The goal of the value framework developed by the Institute for Clinical and Economic Review (ICER) “is to improve the reliability and transparency of value determinations made by insurers (http://bit.ly/2ad1p0J).” ICER’s approach does consider cost-effectiveness (cost per QALY) but not to the exclusion of other benefits, disadvantages, and ethical and contextual factors associated with therapies it evaluates (http://bit.ly/29M1me7). These include, for example, whether treatment outcomes reduce disparities across patient groups, whether treatments facilitate greater productivity through, for instance, more rapid return to work, or whether there are any treatment alternatives.
The proliferation of value frameworks and intensity of the conversation about the price of prescription drugs suggest that the way we currently price drugs is unacceptable. In a JAMA Viewpoint, Peter Bach, MD, of MSKCC, New York City, and Steven Pearson, MD, MSc, of the Institute for Clinical and Economic Review, Boston, suggested ways that the output of value frameworks might be used by insurers to align drugs’ effectiveness with cost sharing and adjust lengths of market exclusivity periods according to value, among other ideas (http://bit.ly/29FaUE9). Likewise, A. Mark Fendrick, MD, of the University of Michigan School of Public Health, Ann Arbor, has long advocated that the cost sharing for drugs be lower for those that are more effective (http://bit.ly/1qt1p3R).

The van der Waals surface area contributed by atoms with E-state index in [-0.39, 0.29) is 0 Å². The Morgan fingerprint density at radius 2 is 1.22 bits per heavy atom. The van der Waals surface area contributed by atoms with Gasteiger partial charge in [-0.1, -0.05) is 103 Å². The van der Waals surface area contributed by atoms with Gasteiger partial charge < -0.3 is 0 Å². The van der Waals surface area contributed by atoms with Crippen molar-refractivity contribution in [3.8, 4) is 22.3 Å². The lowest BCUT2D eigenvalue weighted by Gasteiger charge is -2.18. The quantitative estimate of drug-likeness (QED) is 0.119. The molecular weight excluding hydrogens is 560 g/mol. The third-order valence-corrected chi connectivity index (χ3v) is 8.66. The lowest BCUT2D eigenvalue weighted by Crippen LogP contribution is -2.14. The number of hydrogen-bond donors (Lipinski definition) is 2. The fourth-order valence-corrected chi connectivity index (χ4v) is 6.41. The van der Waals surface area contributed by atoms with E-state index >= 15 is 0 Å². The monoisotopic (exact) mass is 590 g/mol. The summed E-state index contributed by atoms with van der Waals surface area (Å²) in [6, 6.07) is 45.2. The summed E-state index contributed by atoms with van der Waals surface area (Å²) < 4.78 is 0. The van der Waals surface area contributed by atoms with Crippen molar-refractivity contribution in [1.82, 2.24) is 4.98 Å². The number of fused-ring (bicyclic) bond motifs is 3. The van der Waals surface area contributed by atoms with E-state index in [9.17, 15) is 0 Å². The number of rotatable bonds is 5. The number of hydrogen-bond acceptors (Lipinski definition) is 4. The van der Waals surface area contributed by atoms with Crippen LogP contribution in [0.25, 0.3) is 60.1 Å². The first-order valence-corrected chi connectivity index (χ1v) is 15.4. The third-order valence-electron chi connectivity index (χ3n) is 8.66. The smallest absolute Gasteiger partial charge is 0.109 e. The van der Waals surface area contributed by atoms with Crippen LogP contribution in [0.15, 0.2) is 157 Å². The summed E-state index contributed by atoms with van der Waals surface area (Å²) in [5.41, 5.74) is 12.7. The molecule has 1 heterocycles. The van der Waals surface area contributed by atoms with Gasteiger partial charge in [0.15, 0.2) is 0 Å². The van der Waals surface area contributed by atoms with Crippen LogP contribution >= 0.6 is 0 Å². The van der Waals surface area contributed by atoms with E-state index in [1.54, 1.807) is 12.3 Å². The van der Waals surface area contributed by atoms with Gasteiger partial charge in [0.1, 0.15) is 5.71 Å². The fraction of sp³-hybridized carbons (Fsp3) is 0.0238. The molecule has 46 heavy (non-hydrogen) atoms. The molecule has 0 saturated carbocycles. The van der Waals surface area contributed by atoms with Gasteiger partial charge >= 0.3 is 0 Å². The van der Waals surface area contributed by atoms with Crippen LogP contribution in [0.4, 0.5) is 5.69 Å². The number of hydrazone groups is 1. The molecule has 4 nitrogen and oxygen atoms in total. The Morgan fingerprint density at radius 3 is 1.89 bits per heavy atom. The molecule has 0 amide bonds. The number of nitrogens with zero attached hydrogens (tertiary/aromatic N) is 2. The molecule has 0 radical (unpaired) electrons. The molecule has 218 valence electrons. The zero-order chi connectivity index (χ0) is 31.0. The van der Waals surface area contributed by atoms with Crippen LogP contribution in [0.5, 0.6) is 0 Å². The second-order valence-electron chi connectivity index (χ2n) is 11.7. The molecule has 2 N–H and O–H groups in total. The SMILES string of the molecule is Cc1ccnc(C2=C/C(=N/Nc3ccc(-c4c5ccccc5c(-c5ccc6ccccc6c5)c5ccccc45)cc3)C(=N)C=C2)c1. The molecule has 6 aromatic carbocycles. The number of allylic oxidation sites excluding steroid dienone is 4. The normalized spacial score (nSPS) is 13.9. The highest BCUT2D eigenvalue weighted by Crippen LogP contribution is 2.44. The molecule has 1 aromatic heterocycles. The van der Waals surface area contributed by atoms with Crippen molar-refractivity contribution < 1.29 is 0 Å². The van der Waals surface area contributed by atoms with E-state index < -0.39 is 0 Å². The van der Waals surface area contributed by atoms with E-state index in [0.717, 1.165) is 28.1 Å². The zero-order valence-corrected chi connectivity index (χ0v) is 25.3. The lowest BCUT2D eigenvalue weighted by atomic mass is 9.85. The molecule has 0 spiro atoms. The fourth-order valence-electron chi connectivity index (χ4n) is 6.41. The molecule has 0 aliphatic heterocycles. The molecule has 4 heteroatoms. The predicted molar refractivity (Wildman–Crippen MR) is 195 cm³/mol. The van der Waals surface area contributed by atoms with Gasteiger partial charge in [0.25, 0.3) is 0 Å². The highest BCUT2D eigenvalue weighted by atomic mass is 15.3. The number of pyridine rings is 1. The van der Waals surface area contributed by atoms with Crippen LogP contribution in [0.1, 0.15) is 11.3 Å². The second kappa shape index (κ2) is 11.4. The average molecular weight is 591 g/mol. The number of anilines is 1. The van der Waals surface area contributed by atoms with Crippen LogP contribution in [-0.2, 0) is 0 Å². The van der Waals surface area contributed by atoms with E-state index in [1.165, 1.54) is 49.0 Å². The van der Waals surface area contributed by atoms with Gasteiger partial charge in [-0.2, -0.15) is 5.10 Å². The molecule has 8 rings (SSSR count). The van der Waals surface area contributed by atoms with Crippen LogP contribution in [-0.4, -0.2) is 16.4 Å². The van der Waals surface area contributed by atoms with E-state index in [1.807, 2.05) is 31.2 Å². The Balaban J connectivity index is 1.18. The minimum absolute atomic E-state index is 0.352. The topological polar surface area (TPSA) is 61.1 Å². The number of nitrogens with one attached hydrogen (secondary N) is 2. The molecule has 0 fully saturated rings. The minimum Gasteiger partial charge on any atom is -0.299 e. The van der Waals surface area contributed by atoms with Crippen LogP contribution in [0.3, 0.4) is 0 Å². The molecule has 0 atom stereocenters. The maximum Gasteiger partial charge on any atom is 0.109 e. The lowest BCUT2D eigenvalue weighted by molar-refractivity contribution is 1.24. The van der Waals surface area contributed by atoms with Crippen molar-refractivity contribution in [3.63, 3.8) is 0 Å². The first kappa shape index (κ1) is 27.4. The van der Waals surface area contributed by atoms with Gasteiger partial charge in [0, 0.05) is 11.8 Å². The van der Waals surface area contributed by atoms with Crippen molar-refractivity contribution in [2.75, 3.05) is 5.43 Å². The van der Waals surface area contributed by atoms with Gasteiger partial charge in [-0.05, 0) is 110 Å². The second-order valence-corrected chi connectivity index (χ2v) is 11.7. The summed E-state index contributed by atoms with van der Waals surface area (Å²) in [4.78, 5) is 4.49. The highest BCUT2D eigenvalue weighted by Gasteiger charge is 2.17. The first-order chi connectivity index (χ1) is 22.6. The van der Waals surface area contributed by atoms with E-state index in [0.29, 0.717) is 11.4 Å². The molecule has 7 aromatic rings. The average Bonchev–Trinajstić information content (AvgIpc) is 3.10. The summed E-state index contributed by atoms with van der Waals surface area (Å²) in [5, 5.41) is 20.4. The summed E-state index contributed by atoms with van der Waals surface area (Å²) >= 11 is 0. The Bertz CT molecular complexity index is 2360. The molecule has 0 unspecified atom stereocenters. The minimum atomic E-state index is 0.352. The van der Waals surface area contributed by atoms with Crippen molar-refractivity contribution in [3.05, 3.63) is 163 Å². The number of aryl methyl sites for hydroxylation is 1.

All of these are good ideas but with many details to be worked out. Which framework is used to assign value and how that assignment translates into policy change are uncertain, in large part because value is not well defined (http://bit.ly/29VFHiP). It varies among stakeholders and even within them. The value of a drug to an insurer or its manufacturer is not the same as its value to patients. Your value of a therapy is likely not the same as mine. Thus, many might agree that something must be done about drug prices, without agreeing on what that something is.
Corresponding Author: Austin B. Frakt, PhD (firstname.lastname@example.org).
About the author: He blogs about health economics and policy at The Incidental Economist (http://theincidentaleconomist.com) and tweets at @afrakt.
Published Online: July 13, 2016, at http://newsatjama.jama.com/category/the-jama-forum/.
Disclaimer: Each entry in The JAMA Forum expresses the opinions of the author but does not necessarily reflect the views or opinions of JAMA, the editorial staff, or the American Medical Association.
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Frakt AB. Determining Value and Price in Health Care. JAMA. 2016;316(10):1033–1034. doi:10.1001/jama.2016.10922